Musical instruments go mainstream

Interest in musical instruments has remained strong, making it a necessity to move beyond enthusiast publications and target mainstream media.

Interest in musical instruments has remained strong, making it a necessity to move beyond enthusiast publications and target mainstream media.

The fascination with musical instruments extends beyond seasoned players to include anyone with rock-and-roll fantasies and those who aspire to the high-class lifestyle they represent.

This wide appeal may help explain why interest in musical instruments has remained strong, even though many schools have cut back on music programs. In fact, more than half of US households have at least one person who plays an instrument, according to the International Music Products Association (known as NAMM).

Although it's still not an easy pitch, Scott Robertson, NAMM's director of marketing and communications, notes that the mainstream media last year had a greater interest in musical instruments than ever before.

"We've been behind the scenes promoting music and how it makes kids smarter," he says. "But now you see smaller music companies, along with consumer electronics firms, introducing musical instrument brands and generating interest."

Moving beyond the enthusiast press has become almost a necessity, adds Leo Spellman, senior communications director for piano maker Steinway & Sons. "As there are over 10 million piano-owning households in the US and very few music enthusiast publications with significant circulations, most of our PR effort is focused on upscale lifestyle publications, as well as national and local market newspapers."

Spellman adds that outreach efforts include pitching both trend stories on the importance of music in households, as well as getting Steinway pianos featured in interior design photo shoots. "We see the Steinway story as a multi-faceted diamond," he says.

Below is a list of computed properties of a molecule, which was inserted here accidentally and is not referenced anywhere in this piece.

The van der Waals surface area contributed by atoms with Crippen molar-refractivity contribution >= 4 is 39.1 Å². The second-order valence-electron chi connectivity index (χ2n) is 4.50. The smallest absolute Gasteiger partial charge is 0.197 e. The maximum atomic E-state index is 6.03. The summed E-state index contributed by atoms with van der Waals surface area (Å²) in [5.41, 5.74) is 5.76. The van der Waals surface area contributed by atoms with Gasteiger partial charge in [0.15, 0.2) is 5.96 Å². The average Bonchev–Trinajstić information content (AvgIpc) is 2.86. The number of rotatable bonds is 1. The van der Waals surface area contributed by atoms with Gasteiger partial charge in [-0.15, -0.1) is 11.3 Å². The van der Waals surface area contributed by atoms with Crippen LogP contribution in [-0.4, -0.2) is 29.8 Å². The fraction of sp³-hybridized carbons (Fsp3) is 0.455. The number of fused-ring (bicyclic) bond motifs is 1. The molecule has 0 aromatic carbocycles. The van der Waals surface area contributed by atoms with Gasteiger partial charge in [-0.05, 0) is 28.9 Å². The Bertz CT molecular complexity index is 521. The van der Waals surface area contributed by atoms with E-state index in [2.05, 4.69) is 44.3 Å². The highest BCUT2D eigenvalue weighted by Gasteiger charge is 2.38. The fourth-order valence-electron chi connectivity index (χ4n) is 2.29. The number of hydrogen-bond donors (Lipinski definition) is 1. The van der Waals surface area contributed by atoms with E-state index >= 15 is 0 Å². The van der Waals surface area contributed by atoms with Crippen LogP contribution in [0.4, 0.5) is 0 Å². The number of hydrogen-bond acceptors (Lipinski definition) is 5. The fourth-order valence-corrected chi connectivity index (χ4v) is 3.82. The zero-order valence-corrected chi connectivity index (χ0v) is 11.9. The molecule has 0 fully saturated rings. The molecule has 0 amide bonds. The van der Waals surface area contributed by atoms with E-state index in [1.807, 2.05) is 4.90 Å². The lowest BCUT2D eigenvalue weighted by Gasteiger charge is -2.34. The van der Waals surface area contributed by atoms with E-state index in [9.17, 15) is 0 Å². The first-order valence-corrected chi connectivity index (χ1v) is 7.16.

Amping up the lifestyle angle

Nick Baily, publicity director for Shore Fire Media, whose client roster includes musicians Bruce Springsteen, Robert Plant, and Elvis Costello, as well as instrument maker First Act, says: "The biggest trend is that musical instruments are starting to be thought of as lifestyle products. It's crucial that First Act is credible among the die-hards that buy the guitar titles every month, but we think the company should be everywhere. For instance, The Boston Globe ran a full-page story that featured a First Act guitar as a high-end consumer item."

Sal Cataldi, founder and president of New York-based Cataldi Public Relations, stresses the importance of developing distinct strategies for pitching the musician press or mainstream outlets.

"When talking to guitar magazines, you need someone who knows something about guitars or music," he says. "It's like finance - if you know nothing about business, you can't pitch IR. There is a higher bar of knowledge when pitching enthusiast musician magazines."

Jason LaChapelle, marketing communications manager for cymbal and percussion maker Avedis Zildjian Co., notes that PR pros should determine whether the reporter, editor, or reviewer has enough of a musical education to evaluate a new instrument or product properly.

"We like to make sure that the reviewer is a seasoned percussionist," he says. "I generally contact consumer percussion and music titles and pitch our new products to them. If they feel the item warrants a review, they'll assign a reviewer, and I send them the instruments along with information on them. I'm also available for questions."

Most mainstream outlets may have some amateur musicians on staff, but few, if any, are ever assigned to review new instruments. But Robertson notes that because playing an instrument is often a lifelong activity, you can pitch virtually any lifestyle outlet, regardless of the age or demographic it's targeting.

"What makes instruments a good pitch is that there is something for every age group," he says. "We've had a lot of success stressing the importance of music to kids. But we're also seeing a huge boom in people coming back to music. Baby boomers, in particular the 'weekend warriors' who are getting back into bands, make for a great story."

Targeting the tech market

Daniel O'Connell, VP with Griffin Public Relations, adds that the new technology available to musicians is also a story that resonates. O'Connell represents Harman Pro Group, whose line includes consumer-based recording equipment.

"Before, we'd only hit recording titles," he says. "Now we're able to place articles in USA Today and BusinessWeek. Part of it is targeting the young male, but you're also reaching out to the guy who grew up playing guitar in a college band, but now has the PC, a few extra dollars, and is building his own home studio. So you can reach leisure and lifestyle reporters, as well as tech writers."

 


Pitching... musical instruments

Look to expand media opportunities by positioning instruments as high-end consumer goods and pitching a variety of lifestyle and consumer outlets

The fact that many school systems are cutting back on music programs is an ongoing issue that can lend itself to trend pitches on the importance of music in kids' development

Target interior design and shelter books by offering to provide guitars, pianos, and other musical instruments for home-themed photo layouts

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